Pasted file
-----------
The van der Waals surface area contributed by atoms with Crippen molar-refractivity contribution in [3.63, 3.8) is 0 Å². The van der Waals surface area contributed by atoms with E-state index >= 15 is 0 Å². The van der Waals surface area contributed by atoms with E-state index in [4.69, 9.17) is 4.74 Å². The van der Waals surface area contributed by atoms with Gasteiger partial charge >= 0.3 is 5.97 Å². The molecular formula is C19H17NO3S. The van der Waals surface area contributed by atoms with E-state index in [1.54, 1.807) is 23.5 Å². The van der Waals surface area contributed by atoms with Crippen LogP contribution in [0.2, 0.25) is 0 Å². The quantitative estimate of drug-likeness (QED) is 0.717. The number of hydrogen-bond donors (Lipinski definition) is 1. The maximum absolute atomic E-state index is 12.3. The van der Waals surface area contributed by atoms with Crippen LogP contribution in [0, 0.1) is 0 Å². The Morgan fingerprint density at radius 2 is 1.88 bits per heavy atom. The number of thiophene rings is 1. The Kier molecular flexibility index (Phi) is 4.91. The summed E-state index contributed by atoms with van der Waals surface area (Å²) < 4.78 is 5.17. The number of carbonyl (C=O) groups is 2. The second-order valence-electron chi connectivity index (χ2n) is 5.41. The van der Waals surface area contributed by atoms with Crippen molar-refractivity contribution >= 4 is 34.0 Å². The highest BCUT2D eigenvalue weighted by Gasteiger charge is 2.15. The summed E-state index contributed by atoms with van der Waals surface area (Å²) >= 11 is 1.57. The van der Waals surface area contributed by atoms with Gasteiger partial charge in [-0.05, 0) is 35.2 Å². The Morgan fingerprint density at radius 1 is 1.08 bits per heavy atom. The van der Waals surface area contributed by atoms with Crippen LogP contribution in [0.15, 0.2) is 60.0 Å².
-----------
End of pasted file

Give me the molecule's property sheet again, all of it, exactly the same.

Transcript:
The van der Waals surface area contributed by atoms with Crippen molar-refractivity contribution in [3.63, 3.8) is 0 Å². The van der Waals surface area contributed by atoms with E-state index >= 15 is 0 Å². The van der Waals surface area contributed by atoms with E-state index in [4.69, 9.17) is 4.74 Å². The van der Waals surface area contributed by atoms with Gasteiger partial charge >= 0.3 is 5.97 Å². The molecular formula is C19H17NO3S. The van der Waals surface area contributed by atoms with E-state index in [1.54, 1.807) is 23.5 Å². The van der Waals surface area contributed by atoms with Crippen LogP contribution in [0.2, 0.25) is 0 Å². The quantitative estimate of drug-likeness (QED) is 0.717. The number of hydrogen-bond donors (Lipinski definition) is 1. The maximum absolute atomic E-state index is 12.3. The van der Waals surface area contributed by atoms with Crippen LogP contribution in [0, 0.1) is 0 Å². The Morgan fingerprint density at radius 2 is 1.88 bits per heavy atom. The number of thiophene rings is 1. The Kier molecular flexibility index (Phi) is 4.91. The summed E-state index contributed by atoms with van der Waals surface area (Å²) < 4.78 is 5.17. The number of carbonyl (C=O) groups is 2. The second-order valence-electron chi connectivity index (χ2n) is 5.41. The van der Waals surface area contributed by atoms with Crippen molar-refractivity contribution >= 4 is 34.0 Å². The highest BCUT2D eigenvalue weighted by Gasteiger charge is 2.15. The summed E-state index contributed by atoms with van der Waals surface area (Å²) >= 11 is 1.57. The van der Waals surface area contributed by atoms with Gasteiger partial charge in [-0.05, 0) is 35.2 Å². The Morgan fingerprint density at radius 1 is 1.08 bits per heavy atom. The van der Waals surface area contributed by atoms with Crippen LogP contribution in [0.15, 0.2) is 60.0 Å².